How do psychiatrists address delusions in first meetings in acute care? A qualitative study.
Copyright © Zangrilli et al.; licensee BioMed Central Ltd. 2014. This article is published under license to BioMed Central Ltd. This is an Open Access article distributed under the terms of the Creative Commons Attribution License (http://creativecommons.org/licenses/by/2.0), which permits unrestricted use, distribution, and reproduction in any medium, provided the original work is properly credited. The Creative Commons Public Domain Dedication waiver (http://creativecommons.org/publicdomain/zero/1.0/) applies to the data made available in this article, unless otherwise stated.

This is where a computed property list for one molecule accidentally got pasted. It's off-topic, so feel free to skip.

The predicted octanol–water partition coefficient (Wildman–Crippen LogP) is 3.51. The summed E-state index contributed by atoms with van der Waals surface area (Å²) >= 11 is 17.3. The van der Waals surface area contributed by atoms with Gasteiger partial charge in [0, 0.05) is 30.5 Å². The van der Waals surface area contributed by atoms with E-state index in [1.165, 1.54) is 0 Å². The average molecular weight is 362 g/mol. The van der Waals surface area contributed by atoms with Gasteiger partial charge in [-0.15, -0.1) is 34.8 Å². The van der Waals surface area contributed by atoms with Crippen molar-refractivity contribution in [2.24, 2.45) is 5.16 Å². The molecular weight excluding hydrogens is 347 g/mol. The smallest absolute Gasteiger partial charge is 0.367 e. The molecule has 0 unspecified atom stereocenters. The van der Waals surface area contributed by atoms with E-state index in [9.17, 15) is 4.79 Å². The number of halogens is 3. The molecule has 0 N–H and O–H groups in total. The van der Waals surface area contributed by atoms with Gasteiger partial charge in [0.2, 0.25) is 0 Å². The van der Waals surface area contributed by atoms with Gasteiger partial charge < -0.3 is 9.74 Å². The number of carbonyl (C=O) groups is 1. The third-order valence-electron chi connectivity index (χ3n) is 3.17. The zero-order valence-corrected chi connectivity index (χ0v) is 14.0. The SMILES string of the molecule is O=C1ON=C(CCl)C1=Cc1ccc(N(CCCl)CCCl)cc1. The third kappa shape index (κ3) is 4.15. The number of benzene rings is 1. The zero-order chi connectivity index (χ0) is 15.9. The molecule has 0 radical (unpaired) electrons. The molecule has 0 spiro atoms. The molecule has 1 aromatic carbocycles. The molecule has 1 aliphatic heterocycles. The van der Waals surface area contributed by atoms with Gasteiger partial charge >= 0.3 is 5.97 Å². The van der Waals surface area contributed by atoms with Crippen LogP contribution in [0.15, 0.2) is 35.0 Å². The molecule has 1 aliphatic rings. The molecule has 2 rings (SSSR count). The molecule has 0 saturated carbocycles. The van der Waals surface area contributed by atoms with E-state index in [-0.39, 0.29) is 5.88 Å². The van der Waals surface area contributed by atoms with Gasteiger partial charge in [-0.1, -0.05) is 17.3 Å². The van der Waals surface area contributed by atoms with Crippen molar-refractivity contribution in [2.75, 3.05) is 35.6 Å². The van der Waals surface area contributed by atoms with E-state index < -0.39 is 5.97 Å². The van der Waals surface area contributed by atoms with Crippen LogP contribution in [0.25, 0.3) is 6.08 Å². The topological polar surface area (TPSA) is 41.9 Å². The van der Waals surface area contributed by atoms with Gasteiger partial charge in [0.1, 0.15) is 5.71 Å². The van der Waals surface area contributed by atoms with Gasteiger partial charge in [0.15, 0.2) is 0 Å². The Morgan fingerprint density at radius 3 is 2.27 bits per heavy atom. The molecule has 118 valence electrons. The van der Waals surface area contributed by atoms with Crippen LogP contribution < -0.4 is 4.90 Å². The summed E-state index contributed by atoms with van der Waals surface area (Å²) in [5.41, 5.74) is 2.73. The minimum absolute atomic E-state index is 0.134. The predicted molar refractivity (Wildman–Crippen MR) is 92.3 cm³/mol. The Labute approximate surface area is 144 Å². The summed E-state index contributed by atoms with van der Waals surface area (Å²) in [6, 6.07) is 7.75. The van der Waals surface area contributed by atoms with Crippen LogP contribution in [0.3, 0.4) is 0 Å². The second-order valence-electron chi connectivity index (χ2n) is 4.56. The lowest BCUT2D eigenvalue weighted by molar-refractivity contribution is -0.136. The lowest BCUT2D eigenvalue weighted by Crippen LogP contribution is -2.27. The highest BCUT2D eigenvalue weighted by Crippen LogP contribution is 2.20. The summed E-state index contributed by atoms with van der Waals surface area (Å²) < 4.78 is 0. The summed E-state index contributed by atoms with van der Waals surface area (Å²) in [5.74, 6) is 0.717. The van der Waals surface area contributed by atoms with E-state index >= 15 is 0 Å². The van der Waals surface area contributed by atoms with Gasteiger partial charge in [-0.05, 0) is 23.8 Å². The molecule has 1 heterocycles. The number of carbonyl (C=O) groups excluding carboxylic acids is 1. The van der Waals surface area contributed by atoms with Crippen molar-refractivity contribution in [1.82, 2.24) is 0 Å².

BACKGROUND: Communicating about delusions can be challenging, particularly when a therapeutic relationship needs to be established in acute care. So far, no systematic research has explored how psychiatrists address patients' delusional beliefs in first meetings in acute care. The aim of this study was to describe how psychiatrists address patients' delusional experiences in acute in-patient care. METHODS: First meetings between five psychiatrists and 14 patients in acute care were audio-recorded and analysed using thematic content analysis. RESULTS: 296 psychiatrist statements about delusions were identified and coded. Three commonly used approaches (with a total of 6 subthemes) were identified. The most common approaches were eliciting the content (1 subtheme: eliciting content and evidence) and understanding the impact (3 subthemes: identifying emotions, exploring links with dysfunctional behaviour and discussing reasons for hospital admission) while questioning the validity of the beliefs (2 subthemes: challenging content and exploring alternative explanations) was less common. The last approach sometimes put patients in a defensive position. CONCLUSIONS: Psychiatrists commonly use three approaches to address patients' delusions in the first meeting in acute in-patient care. Questioning the patients' beliefs can lead to disagreement which might hinder establishing a positive therapeutic relationship. Future research should explore the impact of such an approach on outcomes and specify to what extent questioning the validity of delusional beliefs is appropriate in the first meeting.
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